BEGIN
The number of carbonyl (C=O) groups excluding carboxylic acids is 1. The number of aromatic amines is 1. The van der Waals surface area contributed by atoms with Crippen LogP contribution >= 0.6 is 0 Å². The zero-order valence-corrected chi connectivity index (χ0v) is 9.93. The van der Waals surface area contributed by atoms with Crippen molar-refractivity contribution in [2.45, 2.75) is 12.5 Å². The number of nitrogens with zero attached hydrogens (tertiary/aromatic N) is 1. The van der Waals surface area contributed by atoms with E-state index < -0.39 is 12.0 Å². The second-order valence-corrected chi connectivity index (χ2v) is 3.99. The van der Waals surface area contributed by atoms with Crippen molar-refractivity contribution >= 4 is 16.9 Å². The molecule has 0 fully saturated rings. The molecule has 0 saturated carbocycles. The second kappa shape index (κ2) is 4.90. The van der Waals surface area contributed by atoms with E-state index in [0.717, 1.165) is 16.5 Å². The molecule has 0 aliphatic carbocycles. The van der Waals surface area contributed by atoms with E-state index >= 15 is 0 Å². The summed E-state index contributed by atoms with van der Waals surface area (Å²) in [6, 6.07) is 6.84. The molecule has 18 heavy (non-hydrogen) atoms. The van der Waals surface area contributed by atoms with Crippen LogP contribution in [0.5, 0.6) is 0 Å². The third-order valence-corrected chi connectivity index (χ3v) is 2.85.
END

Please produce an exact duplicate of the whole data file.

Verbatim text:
The number of carbonyl (C=O) groups excluding carboxylic acids is 1. The number of aromatic amines is 1. The van der Waals surface area contributed by atoms with Crippen LogP contribution >= 0.6 is 0 Å². The zero-order valence-corrected chi connectivity index (χ0v) is 9.93. The van der Waals surface area contributed by atoms with Crippen molar-refractivity contribution in [2.45, 2.75) is 12.5 Å². The number of nitrogens with zero attached hydrogens (tertiary/aromatic N) is 1. The van der Waals surface area contributed by atoms with E-state index < -0.39 is 12.0 Å². The second-order valence-corrected chi connectivity index (χ2v) is 3.99. The van der Waals surface area contributed by atoms with Crippen molar-refractivity contribution >= 4 is 16.9 Å². The molecule has 0 fully saturated rings. The molecule has 0 saturated carbocycles. The second kappa shape index (κ2) is 4.90. The van der Waals surface area contributed by atoms with E-state index in [0.717, 1.165) is 16.5 Å². The molecule has 0 aliphatic carbocycles. The van der Waals surface area contributed by atoms with E-state index >= 15 is 0 Å². The summed E-state index contributed by atoms with van der Waals surface area (Å²) in [6, 6.07) is 6.84. The molecule has 18 heavy (non-hydrogen) atoms. The van der Waals surface area contributed by atoms with Crippen LogP contribution in [0.5, 0.6) is 0 Å². The third-order valence-corrected chi connectivity index (χ3v) is 2.85.